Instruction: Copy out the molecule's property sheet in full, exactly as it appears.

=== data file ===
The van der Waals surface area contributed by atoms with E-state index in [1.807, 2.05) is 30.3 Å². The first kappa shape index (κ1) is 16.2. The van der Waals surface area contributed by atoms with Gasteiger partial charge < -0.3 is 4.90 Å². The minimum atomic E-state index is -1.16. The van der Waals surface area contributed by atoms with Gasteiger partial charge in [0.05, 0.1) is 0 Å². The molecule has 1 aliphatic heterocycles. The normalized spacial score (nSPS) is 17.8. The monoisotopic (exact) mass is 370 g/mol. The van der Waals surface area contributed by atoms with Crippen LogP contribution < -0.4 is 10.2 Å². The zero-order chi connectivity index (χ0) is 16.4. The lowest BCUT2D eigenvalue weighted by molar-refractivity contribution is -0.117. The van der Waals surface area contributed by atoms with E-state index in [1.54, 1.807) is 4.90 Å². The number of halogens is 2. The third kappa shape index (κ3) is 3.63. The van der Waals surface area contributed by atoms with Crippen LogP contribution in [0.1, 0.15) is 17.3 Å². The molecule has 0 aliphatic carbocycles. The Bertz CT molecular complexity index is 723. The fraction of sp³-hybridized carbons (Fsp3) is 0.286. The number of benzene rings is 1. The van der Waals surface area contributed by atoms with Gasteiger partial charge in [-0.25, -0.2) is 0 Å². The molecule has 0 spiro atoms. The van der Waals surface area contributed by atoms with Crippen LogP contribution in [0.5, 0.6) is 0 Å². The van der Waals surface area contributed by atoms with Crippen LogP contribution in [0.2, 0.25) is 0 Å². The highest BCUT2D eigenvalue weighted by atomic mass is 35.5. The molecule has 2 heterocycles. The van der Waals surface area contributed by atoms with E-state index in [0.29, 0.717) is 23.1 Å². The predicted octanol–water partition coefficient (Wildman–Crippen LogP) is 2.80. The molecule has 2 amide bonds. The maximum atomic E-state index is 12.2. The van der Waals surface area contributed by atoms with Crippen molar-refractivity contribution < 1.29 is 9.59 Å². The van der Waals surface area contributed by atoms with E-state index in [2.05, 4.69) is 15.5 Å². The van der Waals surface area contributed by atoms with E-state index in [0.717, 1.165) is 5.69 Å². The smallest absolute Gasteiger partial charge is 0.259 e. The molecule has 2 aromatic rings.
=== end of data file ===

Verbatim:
The van der Waals surface area contributed by atoms with E-state index in [1.807, 2.05) is 30.3 Å². The first kappa shape index (κ1) is 16.2. The van der Waals surface area contributed by atoms with Gasteiger partial charge < -0.3 is 4.90 Å². The minimum atomic E-state index is -1.16. The van der Waals surface area contributed by atoms with Gasteiger partial charge in [0.05, 0.1) is 0 Å². The molecule has 1 aliphatic heterocycles. The normalized spacial score (nSPS) is 17.8. The monoisotopic (exact) mass is 370 g/mol. The van der Waals surface area contributed by atoms with Crippen LogP contribution < -0.4 is 10.2 Å². The zero-order chi connectivity index (χ0) is 16.4. The lowest BCUT2D eigenvalue weighted by molar-refractivity contribution is -0.117. The van der Waals surface area contributed by atoms with E-state index in [1.54, 1.807) is 4.90 Å². The number of halogens is 2. The third kappa shape index (κ3) is 3.63. The van der Waals surface area contributed by atoms with Crippen LogP contribution in [0.1, 0.15) is 17.3 Å². The molecule has 0 aliphatic carbocycles. The Bertz CT molecular complexity index is 723. The fraction of sp³-hybridized carbons (Fsp3) is 0.286. The number of benzene rings is 1. The van der Waals surface area contributed by atoms with Gasteiger partial charge in [-0.25, -0.2) is 0 Å². The molecule has 0 spiro atoms. The van der Waals surface area contributed by atoms with Crippen LogP contribution in [0.5, 0.6) is 0 Å². The van der Waals surface area contributed by atoms with Crippen LogP contribution in [0.2, 0.25) is 0 Å². The highest BCUT2D eigenvalue weighted by atomic mass is 35.5. The molecule has 2 heterocycles. The van der Waals surface area contributed by atoms with E-state index in [0.29, 0.717) is 23.1 Å². The predicted octanol–water partition coefficient (Wildman–Crippen LogP) is 2.80. The molecule has 2 amide bonds. The maximum atomic E-state index is 12.2. The van der Waals surface area contributed by atoms with Crippen molar-refractivity contribution < 1.29 is 9.59 Å². The van der Waals surface area contributed by atoms with E-state index in [2.05, 4.69) is 15.5 Å². The van der Waals surface area contributed by atoms with E-state index in [0.717, 1.165) is 5.69 Å². The smallest absolute Gasteiger partial charge is 0.259 e. The molecule has 2 aromatic rings.